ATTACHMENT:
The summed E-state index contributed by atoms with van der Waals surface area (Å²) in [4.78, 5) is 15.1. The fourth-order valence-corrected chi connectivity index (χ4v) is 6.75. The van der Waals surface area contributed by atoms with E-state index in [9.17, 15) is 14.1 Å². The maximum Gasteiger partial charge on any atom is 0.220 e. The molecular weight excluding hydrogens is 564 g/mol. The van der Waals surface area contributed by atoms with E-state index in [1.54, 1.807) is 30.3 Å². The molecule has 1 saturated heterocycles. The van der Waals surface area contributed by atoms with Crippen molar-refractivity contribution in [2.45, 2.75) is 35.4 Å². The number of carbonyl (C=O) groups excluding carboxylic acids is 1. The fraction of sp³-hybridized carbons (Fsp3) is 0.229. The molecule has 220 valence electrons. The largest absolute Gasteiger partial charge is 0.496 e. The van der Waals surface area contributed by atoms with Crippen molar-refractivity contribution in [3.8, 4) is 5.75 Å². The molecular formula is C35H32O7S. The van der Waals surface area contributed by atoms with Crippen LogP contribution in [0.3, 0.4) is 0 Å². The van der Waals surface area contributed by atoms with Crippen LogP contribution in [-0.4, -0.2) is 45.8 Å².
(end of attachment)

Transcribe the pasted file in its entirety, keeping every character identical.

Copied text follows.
The summed E-state index contributed by atoms with van der Waals surface area (Å²) in [4.78, 5) is 15.1. The fourth-order valence-corrected chi connectivity index (χ4v) is 6.75. The van der Waals surface area contributed by atoms with E-state index in [9.17, 15) is 14.1 Å². The maximum Gasteiger partial charge on any atom is 0.220 e. The molecular weight excluding hydrogens is 564 g/mol. The van der Waals surface area contributed by atoms with E-state index in [1.54, 1.807) is 30.3 Å². The molecule has 1 saturated heterocycles. The van der Waals surface area contributed by atoms with Crippen molar-refractivity contribution in [2.45, 2.75) is 35.4 Å². The number of carbonyl (C=O) groups excluding carboxylic acids is 1. The fraction of sp³-hybridized carbons (Fsp3) is 0.229. The molecule has 220 valence electrons. The largest absolute Gasteiger partial charge is 0.496 e. The van der Waals surface area contributed by atoms with Crippen molar-refractivity contribution in [3.8, 4) is 5.75 Å². The molecular formula is C35H32O7S. The van der Waals surface area contributed by atoms with Crippen LogP contribution in [0.3, 0.4) is 0 Å². The van der Waals surface area contributed by atoms with Crippen LogP contribution in [-0.4, -0.2) is 45.8 Å².